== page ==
Cyclones in Mexico: 80 confirmed dead and 58 missing

There appears to be no respite from the tropical cyclones affecting Mexico. Official numbers already speak of 80 confirmed dead and 58 unaccounted for. “We were not expecting a storm of this magnitude”, said Luis Walton, Mayor of Acapulco, during a press conference in the town that was most affected by the heavy rains recorded over the past weekend.

Tropical storms “Manuel” and “Ingrid” started cutting their devastating path on Friday: the first storm came from the Pacific and the second from the Atlantic, in a convergence of serious weather systems such as had not been seen for at least 50 years.

Cyclone “Ingrid” dissipated on Tuesday, but in the Atlantic Ocean an area of low pressure is forming which could become a new cyclone over the next few hours, with winds of up to 40 km/hour and gusts of up to 55 km/hour.

However, “Manuel“, which formed on Friday evening as a tropical storm, despite having lost a lot of its strength, picked up again yesterday, Wednesday, turning into a hurricane off the coasts of the State of Sinaloa in the Sea of Cortés.

The latest temporary figures for the number of victims, broadcast during a press conference of ministers and high-level officials in Acapulco, talk of 80 confirmed dead, 48 of whom were recorded in the southern state of Guerrero, one of the poorest states in the whole of Mexico. Unfortunately the number could rise if the dozens of presumed dead in the village of La Pintada, in the state of Guerrero, are confirmed: 58 are unaccounted for because of a landslide which swept away and buried several houses.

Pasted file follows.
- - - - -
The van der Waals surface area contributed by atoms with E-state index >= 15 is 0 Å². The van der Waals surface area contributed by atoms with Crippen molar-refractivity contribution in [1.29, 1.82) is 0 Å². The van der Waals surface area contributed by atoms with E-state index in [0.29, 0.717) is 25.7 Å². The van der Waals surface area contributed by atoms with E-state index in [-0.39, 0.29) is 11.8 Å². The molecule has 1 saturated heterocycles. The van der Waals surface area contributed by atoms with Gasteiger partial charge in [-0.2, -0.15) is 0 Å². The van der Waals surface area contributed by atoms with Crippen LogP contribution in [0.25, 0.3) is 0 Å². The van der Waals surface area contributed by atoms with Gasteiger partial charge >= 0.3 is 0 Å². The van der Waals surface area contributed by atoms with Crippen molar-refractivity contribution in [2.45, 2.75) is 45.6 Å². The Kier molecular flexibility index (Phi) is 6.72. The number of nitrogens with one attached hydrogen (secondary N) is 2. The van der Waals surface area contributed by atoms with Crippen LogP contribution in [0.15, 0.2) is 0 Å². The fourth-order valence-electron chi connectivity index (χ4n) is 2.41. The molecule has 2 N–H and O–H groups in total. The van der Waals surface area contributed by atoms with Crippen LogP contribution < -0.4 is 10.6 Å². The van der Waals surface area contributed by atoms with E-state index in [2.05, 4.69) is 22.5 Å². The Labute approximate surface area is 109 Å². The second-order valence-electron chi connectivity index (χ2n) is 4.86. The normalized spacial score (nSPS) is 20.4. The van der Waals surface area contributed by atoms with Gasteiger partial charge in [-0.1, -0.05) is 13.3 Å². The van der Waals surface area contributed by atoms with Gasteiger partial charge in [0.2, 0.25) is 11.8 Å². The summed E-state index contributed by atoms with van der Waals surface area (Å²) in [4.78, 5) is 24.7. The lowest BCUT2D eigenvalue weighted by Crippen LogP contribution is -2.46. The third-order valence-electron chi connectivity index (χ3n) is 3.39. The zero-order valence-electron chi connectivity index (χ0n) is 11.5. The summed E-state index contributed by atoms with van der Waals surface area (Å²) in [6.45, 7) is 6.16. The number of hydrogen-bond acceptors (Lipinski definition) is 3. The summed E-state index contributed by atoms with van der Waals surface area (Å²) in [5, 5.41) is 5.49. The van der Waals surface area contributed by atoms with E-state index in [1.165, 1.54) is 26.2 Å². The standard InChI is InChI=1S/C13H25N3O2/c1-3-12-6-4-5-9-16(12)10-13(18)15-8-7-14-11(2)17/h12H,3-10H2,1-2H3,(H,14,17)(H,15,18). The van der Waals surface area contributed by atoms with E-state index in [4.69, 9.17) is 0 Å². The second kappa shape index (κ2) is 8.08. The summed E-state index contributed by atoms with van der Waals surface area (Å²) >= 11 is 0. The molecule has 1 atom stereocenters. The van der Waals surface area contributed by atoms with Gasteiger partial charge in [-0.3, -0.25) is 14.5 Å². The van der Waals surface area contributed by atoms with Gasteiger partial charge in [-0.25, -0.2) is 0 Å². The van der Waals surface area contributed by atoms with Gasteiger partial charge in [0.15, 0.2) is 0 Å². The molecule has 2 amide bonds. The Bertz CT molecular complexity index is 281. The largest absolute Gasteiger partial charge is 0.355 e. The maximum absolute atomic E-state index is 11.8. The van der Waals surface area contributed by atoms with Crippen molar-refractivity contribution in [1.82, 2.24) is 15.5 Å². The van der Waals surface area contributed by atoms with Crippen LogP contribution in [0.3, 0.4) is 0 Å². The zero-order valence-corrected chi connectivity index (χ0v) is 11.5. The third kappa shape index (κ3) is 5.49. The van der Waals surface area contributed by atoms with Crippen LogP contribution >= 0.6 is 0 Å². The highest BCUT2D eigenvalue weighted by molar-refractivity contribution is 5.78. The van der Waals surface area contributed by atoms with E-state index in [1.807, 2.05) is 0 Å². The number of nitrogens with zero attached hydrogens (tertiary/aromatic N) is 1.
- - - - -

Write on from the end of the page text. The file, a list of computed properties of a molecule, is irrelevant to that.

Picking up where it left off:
“58 people are reported missing. We do not know if these people were in the houses destroyed by the mud slide when the tragedy struck”, said the President Enrique Peña Nieto during a press conference  held in the north-eastern town of Tampico.



By last night, 334 people who lived in La Pintada had been rescued by helicopter, but 45 are still there. Most are men and will be evacuated tomorrow by air, the only way of reaching the community, which is still cut off from the rest of the world. The land slide started with the collapse of a part of a hill and buried a still unknown number of houses. Rescue attempts have been made particularly difficult because of the instability of the area and by the torrents of water still raging through.

Of the 80 confirmed dead, 18 are from Acapulco alone, one of the main tourist resorts of the country and a favourite destination of the inhabitants of the capital of Mexico.

Yesterday, flight companies scheduled about 30 flights to transport the thousands of people who had been trapped in Acapulco. The highway that links Acapulco to the capital of Mexico had to be closed due to flood damage. Teams of armed soldiers, police officers and members of the Civil Protection department helped victims and the homeless, who already number over 200,000 according to official data, even though the figure is provisional and destined to rise. About a hundred roads have been damaged, along with many minor roads, and dozens of rivers and streams have broken their banks. Rescuers have not yet managed to reach many villages. In Acapulco vital foodstuffs are being brought in by ship and air due to the state of the roads.


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